An obscure interest-rate spread watched closely by former Federal Reserve Chairman Alan Greenspan signals continued financial turmoil ahead.
The Libor-OIS spread shows that banks see no end to the crisis before next year, Bloomberg notes. That spread measures the premium banks demand for lending short-term to other banks.
“Libor-OIS remains a barometer of fears of bank insolvency,” Greenspan recently told Bloomberg.
“That fear has been substantially reduced since mid-October, but the decline has stalled well short of any semblance of normal markets.”
The spread represents the difference between the London interbank offered rate for three-month dollar loans and the overnight index-swap rate. The swap rate is what traders expect the target federal funds rate to average over the term of the contract.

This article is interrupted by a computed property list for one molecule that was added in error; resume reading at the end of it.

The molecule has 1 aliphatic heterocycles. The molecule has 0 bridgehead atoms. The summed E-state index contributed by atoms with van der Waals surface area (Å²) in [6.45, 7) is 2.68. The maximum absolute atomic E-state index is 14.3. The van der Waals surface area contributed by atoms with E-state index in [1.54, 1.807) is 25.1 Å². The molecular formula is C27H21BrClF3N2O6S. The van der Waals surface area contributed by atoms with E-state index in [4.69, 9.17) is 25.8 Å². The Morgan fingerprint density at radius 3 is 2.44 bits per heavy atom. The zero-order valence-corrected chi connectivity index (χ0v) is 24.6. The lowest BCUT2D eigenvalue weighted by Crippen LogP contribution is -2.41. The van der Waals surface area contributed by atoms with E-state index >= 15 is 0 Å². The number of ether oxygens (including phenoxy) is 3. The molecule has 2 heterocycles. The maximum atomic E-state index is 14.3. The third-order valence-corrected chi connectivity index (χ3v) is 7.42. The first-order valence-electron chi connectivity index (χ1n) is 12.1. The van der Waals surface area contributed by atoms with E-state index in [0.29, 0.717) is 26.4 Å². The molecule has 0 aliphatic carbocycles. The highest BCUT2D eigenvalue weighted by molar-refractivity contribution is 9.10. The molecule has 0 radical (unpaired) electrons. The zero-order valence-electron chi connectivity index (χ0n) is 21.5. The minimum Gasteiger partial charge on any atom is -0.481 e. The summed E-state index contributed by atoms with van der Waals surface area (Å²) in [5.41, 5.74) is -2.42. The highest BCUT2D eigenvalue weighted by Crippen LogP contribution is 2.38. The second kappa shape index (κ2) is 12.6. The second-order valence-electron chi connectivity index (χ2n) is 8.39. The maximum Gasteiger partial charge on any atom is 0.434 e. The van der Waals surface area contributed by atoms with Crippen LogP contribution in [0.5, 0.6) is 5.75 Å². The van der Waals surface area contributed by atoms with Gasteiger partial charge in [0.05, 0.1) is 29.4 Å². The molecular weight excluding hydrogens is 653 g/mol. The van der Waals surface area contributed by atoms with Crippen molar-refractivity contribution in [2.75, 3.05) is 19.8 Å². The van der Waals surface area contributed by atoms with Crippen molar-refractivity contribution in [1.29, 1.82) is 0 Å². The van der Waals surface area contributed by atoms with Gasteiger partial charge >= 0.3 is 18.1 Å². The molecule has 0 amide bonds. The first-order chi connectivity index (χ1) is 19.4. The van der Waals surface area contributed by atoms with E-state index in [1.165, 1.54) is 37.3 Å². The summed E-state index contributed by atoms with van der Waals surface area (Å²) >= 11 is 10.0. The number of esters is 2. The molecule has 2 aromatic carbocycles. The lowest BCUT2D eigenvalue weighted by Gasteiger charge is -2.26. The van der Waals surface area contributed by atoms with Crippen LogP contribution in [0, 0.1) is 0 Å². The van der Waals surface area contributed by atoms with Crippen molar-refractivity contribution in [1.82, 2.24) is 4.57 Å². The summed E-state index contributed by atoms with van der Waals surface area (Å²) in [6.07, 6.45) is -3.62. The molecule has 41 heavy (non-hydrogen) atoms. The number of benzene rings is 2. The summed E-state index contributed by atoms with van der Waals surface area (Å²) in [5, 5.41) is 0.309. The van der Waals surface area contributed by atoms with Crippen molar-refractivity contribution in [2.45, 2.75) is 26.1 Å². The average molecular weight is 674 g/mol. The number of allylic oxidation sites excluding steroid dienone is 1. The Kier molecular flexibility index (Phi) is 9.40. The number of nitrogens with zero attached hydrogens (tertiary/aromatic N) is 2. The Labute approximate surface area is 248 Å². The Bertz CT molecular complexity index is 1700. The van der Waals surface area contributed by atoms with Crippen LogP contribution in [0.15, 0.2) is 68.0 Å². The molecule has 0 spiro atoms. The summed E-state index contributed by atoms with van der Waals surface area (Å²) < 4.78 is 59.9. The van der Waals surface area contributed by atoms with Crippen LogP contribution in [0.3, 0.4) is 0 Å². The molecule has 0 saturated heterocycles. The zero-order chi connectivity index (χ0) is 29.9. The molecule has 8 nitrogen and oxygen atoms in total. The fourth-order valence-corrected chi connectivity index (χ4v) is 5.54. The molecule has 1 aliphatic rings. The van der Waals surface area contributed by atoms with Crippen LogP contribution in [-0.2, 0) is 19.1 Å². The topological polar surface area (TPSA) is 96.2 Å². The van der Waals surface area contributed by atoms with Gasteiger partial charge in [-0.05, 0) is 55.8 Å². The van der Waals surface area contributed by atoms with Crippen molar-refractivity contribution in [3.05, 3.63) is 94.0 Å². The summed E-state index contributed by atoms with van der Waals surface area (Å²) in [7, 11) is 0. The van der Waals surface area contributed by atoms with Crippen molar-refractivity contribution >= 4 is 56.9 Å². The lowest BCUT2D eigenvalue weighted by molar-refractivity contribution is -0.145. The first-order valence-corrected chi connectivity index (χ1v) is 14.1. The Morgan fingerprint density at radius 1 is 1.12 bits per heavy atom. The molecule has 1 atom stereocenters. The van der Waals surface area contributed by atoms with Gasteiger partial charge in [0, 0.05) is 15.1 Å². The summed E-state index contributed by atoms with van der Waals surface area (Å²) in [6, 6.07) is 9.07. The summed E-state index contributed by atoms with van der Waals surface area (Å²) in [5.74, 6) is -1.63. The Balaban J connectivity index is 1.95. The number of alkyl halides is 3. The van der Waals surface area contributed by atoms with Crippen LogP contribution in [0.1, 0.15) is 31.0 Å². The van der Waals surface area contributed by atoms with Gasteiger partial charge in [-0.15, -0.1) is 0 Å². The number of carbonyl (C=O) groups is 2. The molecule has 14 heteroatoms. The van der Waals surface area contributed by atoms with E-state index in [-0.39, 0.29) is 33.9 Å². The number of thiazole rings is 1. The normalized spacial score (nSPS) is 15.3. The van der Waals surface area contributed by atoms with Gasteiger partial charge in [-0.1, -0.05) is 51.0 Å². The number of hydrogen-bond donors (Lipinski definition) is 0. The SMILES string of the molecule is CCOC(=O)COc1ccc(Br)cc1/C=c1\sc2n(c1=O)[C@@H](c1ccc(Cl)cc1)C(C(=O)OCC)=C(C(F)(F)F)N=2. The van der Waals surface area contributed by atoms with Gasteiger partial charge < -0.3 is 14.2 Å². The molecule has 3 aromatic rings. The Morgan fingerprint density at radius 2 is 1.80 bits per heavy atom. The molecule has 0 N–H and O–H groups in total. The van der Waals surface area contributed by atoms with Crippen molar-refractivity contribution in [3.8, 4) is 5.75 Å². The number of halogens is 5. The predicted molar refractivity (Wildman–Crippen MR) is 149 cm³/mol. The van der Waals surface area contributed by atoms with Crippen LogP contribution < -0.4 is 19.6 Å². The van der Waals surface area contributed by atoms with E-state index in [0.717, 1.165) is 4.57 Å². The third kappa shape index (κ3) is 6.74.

The spread broke above 1 percentage point last week for the first time since Jan. 9, showing the bank were afraid of making loans.
Greenspan said in June he won’t consider markets back to “normal” until the Libor-OIS falls to 0.25 percentage points.
But market activity shows traders anticipate the spread will narrow only to 0.87 percentage point by December, according to Tullett Prebon brokerage.
Greenspan isn’t alone in worrying that the financial crisis won’t end soon.
“We are still in the third and fourth innings,” economist Nouriel Roubini told Reuters.
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